“It reflects an arrogance I don’t like to see in our government”
Dana Rohrabacher, US legislator
Bill Delahunt, a Democrat, said: “The Canadians have acknowledged their mistake. It’s this nation, this government, this administration, that has failed.”
Dana Rohrabacher, a Republican, said the US made a mistake but “has been unwilling to own up to it”.
“It reflects an arrogance I don’t like to see in our government,” she added.
A White House official said she was not aware of any plans to issue an apology to Arar.
Arar’s deportation was based on information from the Royal Canadian Mounted Police who suspected him of being an Islamist extremist.
Describing his ordeal to the House of Representatives Judiciary and Foreign Affairs committees via video link, Arar said he still suffers from nightmares, feels emotionally distant from his wife and children and has had trouble working.
“I am not the same person I was. I have come to accept this as part of my new life, but I want to make sure no one else goes through what I went through,” he said.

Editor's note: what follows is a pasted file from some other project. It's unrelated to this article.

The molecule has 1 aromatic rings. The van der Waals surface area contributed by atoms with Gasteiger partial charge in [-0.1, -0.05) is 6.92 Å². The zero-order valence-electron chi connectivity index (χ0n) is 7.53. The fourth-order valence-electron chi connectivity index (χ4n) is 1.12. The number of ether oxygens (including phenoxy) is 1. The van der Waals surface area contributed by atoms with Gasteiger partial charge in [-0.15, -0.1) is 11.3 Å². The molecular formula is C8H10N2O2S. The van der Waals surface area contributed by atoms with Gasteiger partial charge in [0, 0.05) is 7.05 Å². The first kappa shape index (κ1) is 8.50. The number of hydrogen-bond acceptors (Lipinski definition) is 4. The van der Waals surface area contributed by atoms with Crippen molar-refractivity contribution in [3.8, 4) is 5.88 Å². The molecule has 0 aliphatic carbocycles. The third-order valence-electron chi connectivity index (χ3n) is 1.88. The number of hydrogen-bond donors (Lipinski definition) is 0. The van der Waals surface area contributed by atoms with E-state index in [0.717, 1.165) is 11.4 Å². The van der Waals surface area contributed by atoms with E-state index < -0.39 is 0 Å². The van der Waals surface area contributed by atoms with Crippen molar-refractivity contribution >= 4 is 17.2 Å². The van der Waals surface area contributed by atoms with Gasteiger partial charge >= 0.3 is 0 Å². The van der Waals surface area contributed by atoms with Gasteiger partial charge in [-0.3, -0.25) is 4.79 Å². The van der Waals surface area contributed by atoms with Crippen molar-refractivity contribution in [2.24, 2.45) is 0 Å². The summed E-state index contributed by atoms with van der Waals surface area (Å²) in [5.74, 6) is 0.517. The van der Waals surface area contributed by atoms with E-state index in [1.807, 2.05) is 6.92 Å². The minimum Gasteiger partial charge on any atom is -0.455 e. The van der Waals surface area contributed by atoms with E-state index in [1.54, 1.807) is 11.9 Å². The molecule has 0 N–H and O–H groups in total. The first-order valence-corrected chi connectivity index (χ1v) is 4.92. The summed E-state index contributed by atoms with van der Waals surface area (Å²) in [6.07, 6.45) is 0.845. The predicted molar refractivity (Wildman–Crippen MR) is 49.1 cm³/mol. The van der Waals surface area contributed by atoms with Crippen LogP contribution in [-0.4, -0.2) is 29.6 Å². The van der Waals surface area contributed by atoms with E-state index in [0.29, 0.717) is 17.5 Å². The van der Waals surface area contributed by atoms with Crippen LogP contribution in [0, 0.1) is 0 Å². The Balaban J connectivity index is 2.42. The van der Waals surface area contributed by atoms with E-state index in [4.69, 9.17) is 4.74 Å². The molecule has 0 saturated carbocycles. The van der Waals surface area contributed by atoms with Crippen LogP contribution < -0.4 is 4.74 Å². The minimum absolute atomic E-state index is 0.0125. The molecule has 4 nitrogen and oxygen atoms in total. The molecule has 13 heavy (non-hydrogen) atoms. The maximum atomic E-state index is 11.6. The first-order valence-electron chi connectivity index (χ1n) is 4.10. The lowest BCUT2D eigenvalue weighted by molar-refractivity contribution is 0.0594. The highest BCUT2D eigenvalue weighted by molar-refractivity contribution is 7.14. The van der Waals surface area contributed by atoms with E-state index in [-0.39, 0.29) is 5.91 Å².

“I am not the same person I was … I want to make sure no one else goes through what I went through”
Arar told the committees he was beaten with electric cables, kept in a cell measuring 1.8m by 0.9m and did not see sunlight for six months.
He said Syria refused to let him renounce his citizenship when he emigrated to Canada as a teenager.
“The most fundamental question that has not been answered yet is: why did the US government decide to send me to Syria and not to Canada?” he said.
The US government has sought to dismiss Arar’s case on the grounds that it would violate state secrets.
It acknowledges conducting “renditions” or secret international transfers of terrorist suspects, often to countries with dubious human-rights records, saying the programme has prevented further attacks.
Dean Boyd, a US justice department spokesman, said Arar was deported to Syria because he maintained dual citizenship there, and that Syria had assured the US that Arar would not be tortured.